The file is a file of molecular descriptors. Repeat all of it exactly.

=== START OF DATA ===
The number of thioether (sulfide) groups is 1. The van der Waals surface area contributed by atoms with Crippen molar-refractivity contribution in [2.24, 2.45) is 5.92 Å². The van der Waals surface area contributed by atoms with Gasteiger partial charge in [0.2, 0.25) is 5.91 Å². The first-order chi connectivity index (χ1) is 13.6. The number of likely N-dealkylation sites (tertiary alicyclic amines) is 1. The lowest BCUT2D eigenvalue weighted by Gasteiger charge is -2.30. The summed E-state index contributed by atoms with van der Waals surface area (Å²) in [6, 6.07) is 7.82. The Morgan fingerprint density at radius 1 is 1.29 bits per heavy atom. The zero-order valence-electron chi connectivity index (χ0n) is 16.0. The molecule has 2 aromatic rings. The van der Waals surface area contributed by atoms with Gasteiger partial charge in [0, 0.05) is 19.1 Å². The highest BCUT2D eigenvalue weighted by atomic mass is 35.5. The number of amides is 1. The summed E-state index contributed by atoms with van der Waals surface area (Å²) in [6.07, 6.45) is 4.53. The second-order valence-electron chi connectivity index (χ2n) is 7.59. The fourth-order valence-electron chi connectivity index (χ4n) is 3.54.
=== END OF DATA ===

The number of thioether (sulfide) groups is 1. The van der Waals surface area contributed by atoms with Crippen molar-refractivity contribution in [2.24, 2.45) is 5.92 Å². The van der Waals surface area contributed by atoms with Gasteiger partial charge in [0.2, 0.25) is 5.91 Å². The first-order chi connectivity index (χ1) is 13.6. The number of likely N-dealkylation sites (tertiary alicyclic amines) is 1. The lowest BCUT2D eigenvalue weighted by Gasteiger charge is -2.30. The summed E-state index contributed by atoms with van der Waals surface area (Å²) in [6, 6.07) is 7.82. The Morgan fingerprint density at radius 1 is 1.29 bits per heavy atom. The zero-order valence-electron chi connectivity index (χ0n) is 16.0. The molecule has 2 aromatic rings. The van der Waals surface area contributed by atoms with Gasteiger partial charge in [0, 0.05) is 19.1 Å². The highest BCUT2D eigenvalue weighted by atomic mass is 35.5. The number of amides is 1. The summed E-state index contributed by atoms with van der Waals surface area (Å²) in [6.07, 6.45) is 4.53. The second-order valence-electron chi connectivity index (χ2n) is 7.59. The fourth-order valence-electron chi connectivity index (χ4n) is 3.54.